LEWISTON, Maine — Bates College hosted a panel discussion Monday evening with community leaders, students and local immigration activists on the past, present and future of the local Somali community.
The title was “Understanding Barriers to Integration for Immigrants in Lewiston-Auburn.”
Members of the panel included former Lewiston Mayor Larry Gilbert, City Councilor Craig Saddlemire, Fatuma Hussein of United Somali Women of Maine, and anthropology lecturer Heather Lindkvist.
The discussion centered around the early Somali settlement of Lewiston leading up to the Many and One rally in 2003 and how far Lewiston, as a community, has come since then.
Gilbert said, “The Many and One rally was a good start for making the new Mainers feel welcome,” while it sent a strong message to the hate group present that they were not welcome. “They were vastly outnumbered and went home.”
Of his childhood, Gilbert told the group how he spoke French in the home but increasingly spoke English to “fit in.” As a child, he had heard those who did not speak fluent English referred to as “dumb Frenchmen” and he didn’t want to be judged by his language skills. He went on to read the honor roll from a local school, one full of Somali children, and said, “This is our future.”
Gilbert addressed how each ethnic community from the Irish, to the French, to the Somalis has been treated.
“We have a way here,” Gilbert said, “of shutting the door behind us.” He stressed dialogue and for people of faith to also be responsible for closing the gap. He said he learned to say, “Peace be with you,” in their native language. They would respond, “And also with you,” and shake his hand. This, according to Gilbert, is a shared expression of faith between the communities.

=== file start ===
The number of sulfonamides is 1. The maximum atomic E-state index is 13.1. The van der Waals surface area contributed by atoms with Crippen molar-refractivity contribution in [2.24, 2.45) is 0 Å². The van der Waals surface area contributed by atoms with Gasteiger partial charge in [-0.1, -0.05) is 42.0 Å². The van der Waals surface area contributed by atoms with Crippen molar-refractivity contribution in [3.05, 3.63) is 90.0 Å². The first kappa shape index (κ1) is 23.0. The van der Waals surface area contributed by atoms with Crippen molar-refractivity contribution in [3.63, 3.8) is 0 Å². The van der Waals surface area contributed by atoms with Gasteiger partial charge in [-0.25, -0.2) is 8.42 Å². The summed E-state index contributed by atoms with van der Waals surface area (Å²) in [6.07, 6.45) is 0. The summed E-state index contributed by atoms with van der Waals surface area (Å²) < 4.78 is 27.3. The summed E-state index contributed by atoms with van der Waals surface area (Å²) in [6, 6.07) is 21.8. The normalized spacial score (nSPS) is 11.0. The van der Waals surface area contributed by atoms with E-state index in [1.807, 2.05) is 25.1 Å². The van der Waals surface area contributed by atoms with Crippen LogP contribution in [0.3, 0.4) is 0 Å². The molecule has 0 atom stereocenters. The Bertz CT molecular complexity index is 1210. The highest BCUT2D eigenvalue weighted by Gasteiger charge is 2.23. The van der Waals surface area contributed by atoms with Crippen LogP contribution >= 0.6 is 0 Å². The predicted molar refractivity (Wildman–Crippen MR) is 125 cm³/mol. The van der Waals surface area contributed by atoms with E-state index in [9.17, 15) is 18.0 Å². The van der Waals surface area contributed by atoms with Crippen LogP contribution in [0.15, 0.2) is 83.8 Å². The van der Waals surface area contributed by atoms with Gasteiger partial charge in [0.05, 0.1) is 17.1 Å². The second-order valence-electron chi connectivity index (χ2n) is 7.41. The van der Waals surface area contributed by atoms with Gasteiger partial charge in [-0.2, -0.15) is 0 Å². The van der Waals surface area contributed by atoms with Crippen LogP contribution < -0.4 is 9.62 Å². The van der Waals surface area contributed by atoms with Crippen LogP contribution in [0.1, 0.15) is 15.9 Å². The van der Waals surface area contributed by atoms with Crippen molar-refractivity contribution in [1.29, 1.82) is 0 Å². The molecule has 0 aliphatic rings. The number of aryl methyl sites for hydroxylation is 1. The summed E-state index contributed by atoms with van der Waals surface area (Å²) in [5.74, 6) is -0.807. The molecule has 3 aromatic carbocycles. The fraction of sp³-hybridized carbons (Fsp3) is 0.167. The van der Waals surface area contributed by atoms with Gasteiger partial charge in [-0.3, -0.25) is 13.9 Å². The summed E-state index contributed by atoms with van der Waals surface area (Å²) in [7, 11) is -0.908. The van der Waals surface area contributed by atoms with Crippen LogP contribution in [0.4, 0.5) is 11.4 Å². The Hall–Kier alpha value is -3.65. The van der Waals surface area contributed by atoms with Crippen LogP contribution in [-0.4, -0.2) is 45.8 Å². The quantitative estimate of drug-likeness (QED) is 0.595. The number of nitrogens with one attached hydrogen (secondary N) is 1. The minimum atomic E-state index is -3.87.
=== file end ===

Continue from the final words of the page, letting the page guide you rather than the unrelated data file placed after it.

Saddlemire said that since 2003, the change in the community has been for the better.
“I was there for the rally in ’03,” he said, “I participated.” He told the group how, when working with a Realtor in the downtown area, attitudes were still soured. The Realtor, according to Saddlemire, was sure to tell him where a building owner had refused to rent to Somalis.
Saddlemire credited the local Somali community businesses for being instrumental in the changes that have taken place over the last decade but warned that it was up to everyone to dispel false rumors of imagined benefits and stereotypes when they hear them.
Hussein cited Many and One as a turning point for the whole community.
“We’re here and the sooner people realize that, the better,” Hussein said.
“Many and One set a solid foundation for many to work together as one community,” Hussein said. She cautioned that the immediate effect of the rally had cooled over time.
She referred to integration as a slow process. “When I come to Lewiston, not speaking English, not employed, not educated, the gap is already there,” Hussein said. She looks to the second generation to fill that gap; the children of the now established community who will grow up with, and in cultural exchange with, the older community.
Hussein referred to Lisbon Street today as a “colorful” place, where drapes hang in business windows, showing their wares. She sees acculturation as a goal but one the hard-working people of Somalia are up for. “That is courage,” Hussein said, “to pick up and move on.”
Lindkvist spoke of how, before Many and One, there were women and children who were afraid to go out into the community. She said it created barriers for all involved because it prevented interactions with the community.
She also addressed how some feelings about immigration may have been pushed beneath the surface.
“Feelings need to be addressed,” Lindkvist said, “or we will face micro-aggressions” and other small, explosive outbursts between community members.
Looking forward, Lindkvist said, “It’s powerful to see things shift,” and crediting a bright, resilient community, “we need to acknowledge the accomplishments of the Somali community.”